Afacility’s state of readiness to rescue potential victims from confined spaces is an
essential but often overlooked
element of an effective Confined
Space Program. Routinely, most
facilities funnel most of their effort into the activities associated
with the inventorying, assessing,
labeling, and permitting of confined spaces. The safety and risk
reduction efforts for confined
spaces are focused on redesign,
safe work practices, and hazard
control measures, which are appropriately directed towards the
reclassification of permit required
confined spaces (PRCS) to non-permit required confined spaces
(NPRCS). The process of reclassify-ing a confined space from a PRCS
to a NPRCS relaxes the arduous
rescue preparation requirements
of OSHA’s 29 CFR 1910.146(k)
standard and allows facilities to
simply ensure that adequate emergency services are available consistent with the needs for other
Ultimately it is up to each employer to
establish an emergency rescue team, either on-site or off-site, that is equipped
and capable of minimizing harm to both
entrants and rescuers of confined spaces
of any classification in the event of an
emergency. The three basic options for
confined space rescue (CSR) services that
are employed by most facilities with either PRCS or NPRCS include:
• Offsite: local fire department
(municipal) CSR team
• Onsite: in-house CSR team
• Offsite/Onsite: contract stand-by
time and internal capabilities/resources.
Internal rescue teams continually strug-
gle with sufficiently staffing teams for
all shifts and the ongoing costs of CSR
equipment and training/drills. Contract
CSR services are difficult to coordinate
with PRCS entries and costly to have in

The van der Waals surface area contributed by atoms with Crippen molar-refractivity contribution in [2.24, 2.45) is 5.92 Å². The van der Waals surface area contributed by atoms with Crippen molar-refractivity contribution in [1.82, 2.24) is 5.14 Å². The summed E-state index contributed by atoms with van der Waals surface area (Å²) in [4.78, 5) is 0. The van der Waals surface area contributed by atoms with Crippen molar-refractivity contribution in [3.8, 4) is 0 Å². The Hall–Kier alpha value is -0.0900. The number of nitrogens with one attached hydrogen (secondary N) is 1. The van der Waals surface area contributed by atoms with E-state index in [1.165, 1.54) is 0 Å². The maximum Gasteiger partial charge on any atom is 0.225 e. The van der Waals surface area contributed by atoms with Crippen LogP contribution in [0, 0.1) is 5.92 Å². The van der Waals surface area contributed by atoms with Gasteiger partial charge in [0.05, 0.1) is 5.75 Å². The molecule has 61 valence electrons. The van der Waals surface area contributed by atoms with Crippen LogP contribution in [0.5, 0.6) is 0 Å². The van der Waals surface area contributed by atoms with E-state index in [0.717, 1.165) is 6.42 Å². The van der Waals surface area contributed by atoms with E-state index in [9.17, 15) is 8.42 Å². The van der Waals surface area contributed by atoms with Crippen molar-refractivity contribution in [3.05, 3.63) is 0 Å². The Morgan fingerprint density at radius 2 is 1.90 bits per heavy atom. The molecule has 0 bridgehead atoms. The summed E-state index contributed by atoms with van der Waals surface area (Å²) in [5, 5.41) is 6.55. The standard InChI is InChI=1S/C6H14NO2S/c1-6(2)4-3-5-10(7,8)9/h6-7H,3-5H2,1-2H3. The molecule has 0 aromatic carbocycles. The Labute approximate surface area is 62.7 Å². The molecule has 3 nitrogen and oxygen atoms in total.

place for all NPRCS entries.
Appendix F. So now it is your turn to
perform a confined space rescue check-up of the readiness of the CSR service
option you are currently using.
OSHA provides Appendix F (
nonmandatory) of 29 CFR 1910.146 as guidance in choosing and evaluating the
capabilities of both prospective and current rescue teams. The following list of
questions provides a condensed selection
of the guidance provided by OSHA in
Rescue Team or Rescue Service
; Has the CSR service been identified,
contacted, and provided with site
PRCS and NPRCS information?
; Can the CSR service meet the facility’s
response time needs (time for the rescue service to receive notification, arrive at the scene, and set up and be
ready for entry)?
; Does the CSR service meet all of the
following requirements for:
• CSR PPE?
• CSRT training?
• CSR Team FA/CPR training?
• Annual PRCS rescue drills of typical rescue operations from representative permit spaces?
; Does an adequate method for CSR
service communications exist?
; What is the CSR service response
; Does the CSR service have an ample
supply of confined space rescue and
retrieval equipment including equipment to enter and exit IDLH-atmos-phere spaces?
; Is the CSR service equipped to perform
retrieval and entry rescues for spaces
with vertical entry over 5 feet?
; Can the CSR service retrieve victims
from a space that has a limited size
opening (less than 24 inches in diam-
eter), limited internal space, or inter-
All of these confined space rescue
service options present their own chal-
lenges. Many of the municipal CSR serv-
ices have been confronted with budget
cuts, layoffs, and reduced training allot-
ments that may affect their response
OSHA Requirements for Confined Space Emergency Rescue
OSHA requires employers to establish an emergency
rescue team or utilize outside services and ensure that
rescue team members:
• be capable of reaching the victim within an appropri-
ate time frame
• be trained in the use of PPE and rescue equipment
• practice confined space rescue at least yearly
• be trained in first aid and CPR